The Obama administration has turned down an urgent appeal from Egypt’s government for the delivery of U.S. Apache attack helicopters needed for counterterrorism operations in the Sinai Peninsula.
U.S. officials and a Western diplomat said the 10 AH-64 attack helicopters had been blocked from delivery in October in response to the administration’s opposition to the military ouster of Muslim Brotherhood President Mohammad Morsi last year.
The U.S. Embassy in Cairo within the past several weeks relayed the Egyptian government’s appeal to send the new Apaches in a cable to the State Department.
According to U.S. officials, the Egyptians said the attack helicopters were urgently needed for Cairo’s fight in the Sinai against a new al Qaeda-linked terrorist group called Ansar Bait al-Maqdis, or Ansar Jerusalem.
One official said the embassy cable reported that the Egyptians do not understand why the Obama administration, by blocking delivery of the Apaches, appears to be supporting the ousted Morsi regime.
The embassy stated that the Egyptians’ explained that their security needs should be met or the United States risks turning Cairo into an enemy, something the Egyptians do not favor.
“The Egyptians are fighting in the Sinai to protect their own interests, Jordanian interests, and Israeli interests,” the official said. “They’re in a tough fight and the administration is refusing to provide the Apaches, which is tantamount to supporting the Muslim Brotherhood.”
An Egyptian Embassy spokesman had no comment. However, a western diplomat familiar with the issue confirmed that the Apaches were requested recently and the response was that U.S. military aid remains on hold.
Asked about Egypt’s request for Apaches, a senior administration official told the Washington Free Beacon: “At this time we have no announcements to make regarding changes to our assistance to the government of Egypt.”
The senior official said the administration recognizes “the significant terrorist threats that the government of Egypt continues to face in the Sinai and throughout Egypt.”
“We continue to work constructively with the interim government and to provide assistance that advances our security objectives such as countering terrorism, countering proliferation, and ensuring security in the Sinai,” the senior official said.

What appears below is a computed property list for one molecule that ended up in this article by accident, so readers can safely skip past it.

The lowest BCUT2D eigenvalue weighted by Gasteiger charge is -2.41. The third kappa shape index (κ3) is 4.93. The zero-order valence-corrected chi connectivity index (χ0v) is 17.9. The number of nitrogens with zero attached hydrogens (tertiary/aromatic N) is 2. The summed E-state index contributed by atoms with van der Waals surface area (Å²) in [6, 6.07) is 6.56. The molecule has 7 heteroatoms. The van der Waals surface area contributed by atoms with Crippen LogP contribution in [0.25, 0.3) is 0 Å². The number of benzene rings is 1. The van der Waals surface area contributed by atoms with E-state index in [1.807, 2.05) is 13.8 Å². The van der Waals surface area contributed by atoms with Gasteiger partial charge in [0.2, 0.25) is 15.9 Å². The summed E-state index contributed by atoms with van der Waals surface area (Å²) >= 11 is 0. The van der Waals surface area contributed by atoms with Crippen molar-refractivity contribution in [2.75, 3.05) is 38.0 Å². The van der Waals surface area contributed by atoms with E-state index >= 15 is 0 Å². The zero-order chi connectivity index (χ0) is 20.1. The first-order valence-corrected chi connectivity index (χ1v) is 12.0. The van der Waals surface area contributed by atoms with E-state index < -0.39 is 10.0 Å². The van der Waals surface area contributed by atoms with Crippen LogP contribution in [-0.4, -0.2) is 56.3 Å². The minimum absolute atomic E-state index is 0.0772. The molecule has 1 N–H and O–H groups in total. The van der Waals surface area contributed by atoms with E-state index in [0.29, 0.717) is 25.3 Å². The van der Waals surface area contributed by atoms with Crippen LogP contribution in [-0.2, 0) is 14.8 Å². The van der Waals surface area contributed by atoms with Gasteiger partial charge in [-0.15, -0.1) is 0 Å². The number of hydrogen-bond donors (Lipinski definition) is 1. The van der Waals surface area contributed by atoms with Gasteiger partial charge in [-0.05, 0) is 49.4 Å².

The administration blocked most of a $1.6 billion military aid package in October following the ouster of Morsi by Egyptian military forces.
The cutoff was a White House policy decision that is to remain in effect until Egypt shows progress toward democratic reform. The policy also stated that U.S. counterterrorism support would continue, a position that appears at odds with the decision to block the delivery of new Apaches.
In response to the U.S. pressure, the Egyptian government in January approved a new constitution that calls for both parliamentary and presidential elections.
Sen. James Inhofe (R., Okla.), a member of the Senate Armed Services Committee, is pushing the administration to send the Apaches. The successful referendum in January and the signing of a presidential election law earlier this month are signs of progress toward more democratic rule, he said.
“Egypt is a cornerstone for stability in a part of the world where terrorist activity is rapidly growing,” Inhofe told the Free Beacon in a statement.
The senator said Egypt has shown both determination and willingness to assist U.S. efforts to defeat terrorists, and is continuing to play a crucial role in security and stability for North Africa and the Middle East.
“With Morsi gone, the Egyptian armed forces remain the most trusted institution in the country and they need the military equipment they’ve already purchased from the United States in order to continue to effectively combat and defeat terrorism in the region,” Inhofe said.
Ansar Bait al-Maqdis is an al Qaeda-linked jihadist group that has carried out several terror attacks in the Sinai since last year.